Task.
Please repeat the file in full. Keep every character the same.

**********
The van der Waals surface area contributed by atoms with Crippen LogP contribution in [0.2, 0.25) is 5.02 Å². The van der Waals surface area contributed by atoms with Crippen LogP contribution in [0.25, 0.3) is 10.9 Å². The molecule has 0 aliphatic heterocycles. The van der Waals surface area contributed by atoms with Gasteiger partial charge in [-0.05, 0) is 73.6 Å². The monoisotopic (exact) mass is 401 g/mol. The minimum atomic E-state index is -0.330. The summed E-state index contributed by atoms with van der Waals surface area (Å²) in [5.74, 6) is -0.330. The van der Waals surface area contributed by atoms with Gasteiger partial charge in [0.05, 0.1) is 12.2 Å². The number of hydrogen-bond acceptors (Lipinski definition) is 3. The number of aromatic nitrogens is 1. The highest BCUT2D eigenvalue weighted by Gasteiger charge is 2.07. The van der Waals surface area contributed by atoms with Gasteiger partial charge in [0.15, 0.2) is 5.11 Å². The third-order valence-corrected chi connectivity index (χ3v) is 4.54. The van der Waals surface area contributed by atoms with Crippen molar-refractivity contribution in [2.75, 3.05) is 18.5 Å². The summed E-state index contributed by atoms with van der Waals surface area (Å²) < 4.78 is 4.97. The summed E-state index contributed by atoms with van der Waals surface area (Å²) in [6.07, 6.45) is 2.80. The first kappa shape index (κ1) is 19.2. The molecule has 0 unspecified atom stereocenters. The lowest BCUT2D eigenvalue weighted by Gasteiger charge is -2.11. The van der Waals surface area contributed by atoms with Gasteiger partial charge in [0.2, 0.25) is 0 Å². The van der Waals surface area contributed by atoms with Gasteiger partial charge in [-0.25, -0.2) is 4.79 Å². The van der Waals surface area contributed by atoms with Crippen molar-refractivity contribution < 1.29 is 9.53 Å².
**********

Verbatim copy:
The van der Waals surface area contributed by atoms with Crippen LogP contribution in [0.2, 0.25) is 5.02 Å². The van der Waals surface area contributed by atoms with Crippen LogP contribution in [0.25, 0.3) is 10.9 Å². The molecule has 0 aliphatic heterocycles. The van der Waals surface area contributed by atoms with Gasteiger partial charge in [-0.05, 0) is 73.6 Å². The monoisotopic (exact) mass is 401 g/mol. The minimum atomic E-state index is -0.330. The summed E-state index contributed by atoms with van der Waals surface area (Å²) in [5.74, 6) is -0.330. The van der Waals surface area contributed by atoms with Gasteiger partial charge in [0.05, 0.1) is 12.2 Å². The number of hydrogen-bond acceptors (Lipinski definition) is 3. The number of aromatic nitrogens is 1. The highest BCUT2D eigenvalue weighted by Gasteiger charge is 2.07. The van der Waals surface area contributed by atoms with Gasteiger partial charge in [0.15, 0.2) is 5.11 Å². The third-order valence-corrected chi connectivity index (χ3v) is 4.54. The van der Waals surface area contributed by atoms with Crippen molar-refractivity contribution in [2.75, 3.05) is 18.5 Å². The summed E-state index contributed by atoms with van der Waals surface area (Å²) < 4.78 is 4.97. The summed E-state index contributed by atoms with van der Waals surface area (Å²) in [6.07, 6.45) is 2.80. The first kappa shape index (κ1) is 19.2. The molecule has 0 unspecified atom stereocenters. The lowest BCUT2D eigenvalue weighted by Gasteiger charge is -2.11. The van der Waals surface area contributed by atoms with Gasteiger partial charge in [0.2, 0.25) is 0 Å². The van der Waals surface area contributed by atoms with Gasteiger partial charge in [-0.25, -0.2) is 4.79 Å². The van der Waals surface area contributed by atoms with Crippen molar-refractivity contribution < 1.29 is 9.53 Å².